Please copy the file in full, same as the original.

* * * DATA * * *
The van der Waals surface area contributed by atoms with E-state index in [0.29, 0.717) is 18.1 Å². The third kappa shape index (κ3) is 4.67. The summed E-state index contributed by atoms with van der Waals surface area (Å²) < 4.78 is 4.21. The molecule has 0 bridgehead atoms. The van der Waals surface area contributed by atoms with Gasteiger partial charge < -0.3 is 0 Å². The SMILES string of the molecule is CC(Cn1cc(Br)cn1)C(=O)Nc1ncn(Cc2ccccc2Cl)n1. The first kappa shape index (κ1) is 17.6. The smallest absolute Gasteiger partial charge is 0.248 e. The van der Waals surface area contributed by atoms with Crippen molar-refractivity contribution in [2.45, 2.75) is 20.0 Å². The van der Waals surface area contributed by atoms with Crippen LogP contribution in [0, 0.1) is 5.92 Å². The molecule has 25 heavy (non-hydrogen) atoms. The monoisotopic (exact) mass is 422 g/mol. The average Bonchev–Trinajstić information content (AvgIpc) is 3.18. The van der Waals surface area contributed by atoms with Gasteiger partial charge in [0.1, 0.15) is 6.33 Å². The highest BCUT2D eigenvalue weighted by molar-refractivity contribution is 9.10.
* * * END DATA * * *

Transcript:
The van der Waals surface area contributed by atoms with E-state index in [0.29, 0.717) is 18.1 Å². The third kappa shape index (κ3) is 4.67. The summed E-state index contributed by atoms with van der Waals surface area (Å²) < 4.78 is 4.21. The molecule has 0 bridgehead atoms. The van der Waals surface area contributed by atoms with Gasteiger partial charge < -0.3 is 0 Å². The SMILES string of the molecule is CC(Cn1cc(Br)cn1)C(=O)Nc1ncn(Cc2ccccc2Cl)n1. The first kappa shape index (κ1) is 17.6. The smallest absolute Gasteiger partial charge is 0.248 e. The van der Waals surface area contributed by atoms with Crippen molar-refractivity contribution in [2.45, 2.75) is 20.0 Å². The van der Waals surface area contributed by atoms with Crippen LogP contribution in [0, 0.1) is 5.92 Å². The molecule has 25 heavy (non-hydrogen) atoms. The monoisotopic (exact) mass is 422 g/mol. The average Bonchev–Trinajstić information content (AvgIpc) is 3.18. The van der Waals surface area contributed by atoms with Gasteiger partial charge in [0.1, 0.15) is 6.33 Å². The highest BCUT2D eigenvalue weighted by molar-refractivity contribution is 9.10.